THOUSANDS of Brits are set to be given soup and meal replacement shakes as the NHS attempts to tackle type 2 diabetes.

Over 5,000 patients in 10 areas across the country will be provided with the “very low calorie options” from today.

One in ten people over the age of 40 in the UK have type 2 diabetes[/caption]

The NHS has hailed the diet as a “life changing programme” and claims that such plans have been known to put type 2 diabetes in remission for people who have recently been diagnosed with the condition.

Treatment for diabetes patients is believed to cost the NHS around £10 billion a year.

Data from the health service also suggests that one in twenty prescriptions written by GPs are for the treatment of diabetes.

It comes just a month after the NHS launched its Better Health scheme, to help the nation tackle the ongoing obesity crisis.

The new plan is set to provide patients with “total diet replacement products”.

This includes low calorie soups and shakes for three months and they will also be given support to increase their exercise levels.

They will also be offered plans for reintroducing ordinary foods after three months.

CAN I GET SOUPS AND SHAKES ON THE NHS?

The new programme rolled out by the NHS is available in the below areas.

  • North East and Yorkshire: South Yorkshire & Bassetlaw ICS and Humber Coast & Vale
  • North West: Greater Manchester Health & Social Care Partnership
  • South East: Frimley Health and Care STP 
  • South West: Gloucestershire STP 
  • Midlands (West and East): Derbyshire and Birmingham and Solihull STP
  • East of England: Bedfordshire, Luton and Milton Keynes (BLMK)
  • London: North East London and North Central London

Professor Jonathan Valabhji, NHS national clinical director for diabetes and obesity said: “This is the latest example of how the NHS, through our Long Term Plan, is rapidly adopting the latest evidence-based treatments to help people stay well, maintain a healthy weight and avoid major diseases.

“There has never been a more important time to lose weight and put their Type 2 diabetes into remission, so it’s good news for thousands of people across the country that practical, measures like this are increasingly available on the NHS.”

Research had previously suggested that people with type 2 diabetes were more likely to die if they contracted the coronavirus.

Patients with the condition are twice as likely to die. Patients with the condition accounted for 32 per cent of hospital deaths during the coronavirus pandemic.

Eligible patients will be able to refer themselves for the new plan online and will not need to be referred by their GP.

People living with type 2 diabetes and those who have been diagnosed in the last six year will be considered.

WHAT IS TYPE 2 DIABETES?

Type 2 diabetes is the more common form of the disease – accounting for between 85 and 95 per cent of all cases, according to Diabetes UK.

Type 2 diabetes is the more common form of the disease – accounting for between 85 and 95 per cent of all cases, according to Diabetes UK.

It develops when the insulin-producing cells in the body are unable to produce enough insulin.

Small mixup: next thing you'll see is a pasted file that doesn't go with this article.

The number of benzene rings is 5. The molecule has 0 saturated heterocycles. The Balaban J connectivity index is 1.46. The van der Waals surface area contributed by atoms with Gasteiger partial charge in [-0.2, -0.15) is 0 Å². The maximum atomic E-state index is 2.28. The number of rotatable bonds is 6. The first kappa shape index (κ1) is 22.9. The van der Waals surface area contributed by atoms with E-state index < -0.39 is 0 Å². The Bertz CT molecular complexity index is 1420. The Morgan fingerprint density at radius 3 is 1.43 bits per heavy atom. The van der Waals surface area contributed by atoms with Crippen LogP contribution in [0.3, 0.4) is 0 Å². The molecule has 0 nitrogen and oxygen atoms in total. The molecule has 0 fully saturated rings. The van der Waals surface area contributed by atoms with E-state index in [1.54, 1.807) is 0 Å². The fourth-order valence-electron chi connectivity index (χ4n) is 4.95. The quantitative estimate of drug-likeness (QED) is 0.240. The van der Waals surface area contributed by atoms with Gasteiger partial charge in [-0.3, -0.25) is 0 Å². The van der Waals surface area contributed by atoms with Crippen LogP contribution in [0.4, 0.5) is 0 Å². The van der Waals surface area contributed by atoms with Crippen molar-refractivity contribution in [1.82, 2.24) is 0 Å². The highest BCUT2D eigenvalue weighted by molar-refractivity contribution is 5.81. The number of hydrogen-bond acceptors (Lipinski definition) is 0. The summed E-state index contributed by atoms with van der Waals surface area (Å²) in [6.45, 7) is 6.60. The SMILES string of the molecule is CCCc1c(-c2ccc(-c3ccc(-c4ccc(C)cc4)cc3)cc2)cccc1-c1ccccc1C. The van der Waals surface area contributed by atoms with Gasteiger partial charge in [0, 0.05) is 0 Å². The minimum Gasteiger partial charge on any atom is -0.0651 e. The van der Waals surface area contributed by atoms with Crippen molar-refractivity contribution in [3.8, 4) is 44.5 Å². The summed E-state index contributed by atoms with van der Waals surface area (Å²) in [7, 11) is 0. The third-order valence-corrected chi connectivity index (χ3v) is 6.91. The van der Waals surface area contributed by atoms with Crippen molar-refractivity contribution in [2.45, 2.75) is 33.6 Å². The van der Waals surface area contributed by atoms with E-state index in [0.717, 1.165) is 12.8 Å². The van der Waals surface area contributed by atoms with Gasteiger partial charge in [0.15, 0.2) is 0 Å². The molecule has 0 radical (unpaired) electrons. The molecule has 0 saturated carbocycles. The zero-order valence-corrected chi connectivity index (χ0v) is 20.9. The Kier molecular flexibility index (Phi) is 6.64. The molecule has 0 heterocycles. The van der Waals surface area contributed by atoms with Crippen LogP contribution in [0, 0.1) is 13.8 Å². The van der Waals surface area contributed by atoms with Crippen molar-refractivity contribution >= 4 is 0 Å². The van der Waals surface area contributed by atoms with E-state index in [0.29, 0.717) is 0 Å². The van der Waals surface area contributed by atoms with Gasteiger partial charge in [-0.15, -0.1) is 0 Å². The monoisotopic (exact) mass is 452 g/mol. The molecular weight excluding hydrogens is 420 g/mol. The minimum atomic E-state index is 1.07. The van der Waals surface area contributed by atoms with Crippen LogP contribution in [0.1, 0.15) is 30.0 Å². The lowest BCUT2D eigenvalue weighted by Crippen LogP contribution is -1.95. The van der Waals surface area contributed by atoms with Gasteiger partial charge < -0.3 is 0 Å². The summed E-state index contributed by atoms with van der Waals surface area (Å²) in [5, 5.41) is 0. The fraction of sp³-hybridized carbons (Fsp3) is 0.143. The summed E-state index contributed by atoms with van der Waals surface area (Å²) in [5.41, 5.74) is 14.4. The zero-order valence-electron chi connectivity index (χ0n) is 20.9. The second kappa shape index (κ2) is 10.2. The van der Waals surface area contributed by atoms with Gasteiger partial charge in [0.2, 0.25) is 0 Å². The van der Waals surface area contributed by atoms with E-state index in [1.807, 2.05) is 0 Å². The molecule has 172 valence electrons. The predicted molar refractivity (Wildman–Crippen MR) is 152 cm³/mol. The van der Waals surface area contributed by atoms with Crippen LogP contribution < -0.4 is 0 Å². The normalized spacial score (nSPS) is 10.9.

It can also be triggered when the insulin that is produced doesn’t work properly.

Typically, people are diagnosed with type 2 diabetes from the age of 40, but there are some exceptions.

In people from southern Asia the disease can appear as early as 25.

And the condition is becoming more prevalent in children, teenagers of all ethnicities.

Experts suggest the rising rates of type 2 diabetes is due to the obesity epidemic – a key cause of type 2 diabetes.

Type 2 diabetes can be treated with drugs, and many people can reverse their condition by adopting a healthy lifestyle – a healthy diet and exercise.

One of the first patients to be enrolled on the scheme said she has seen an improvement.

Bev said her goal had been to lose five per cent of her body weight, which she achieved in six weeks.

“In total I’ve lost over 10kgs, my type 2 diabetes is now in remission and I no longer have to take any medication – I am over the moon.

“Since the low-calorie diet programme, my mind set has totally changed for the better and I look at food differently now – my shopping habits are far healthier and, when I eat out, I’ll go for a healthier option. The programme has taught me moderation.

“My skin is clearer, and people say that I’ve got my sparkle back – I didn’t realise that I’d lost it but now I see that I definitely had. I can honestly say that the low-calorie diet programme changed my life for the better.”

Charities have hailed the new plan as an “important step”.

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Bridget Turner, director of policy campaigns and improvement at Diabetes UK, said: “This is an important first step to ensure that people with type 2 diabetes, can access a remission programme within the NHS and benefit from the ground-breaking findings of the Diabetes UK funded DiRECT research.

“We know that some people with type 2 diabetes want and need support from health care professionals to lose weight effectively and now as these programmes are piloted across the NHS – they will.

“People with type 2 diabetes who have put their diabetes into remission frequently tell us how it has changed their lives.

“We are so pleased to see that others will now have the same opportunity and hope that it won’t be too long before more remission programmes are rolled out across the country.”

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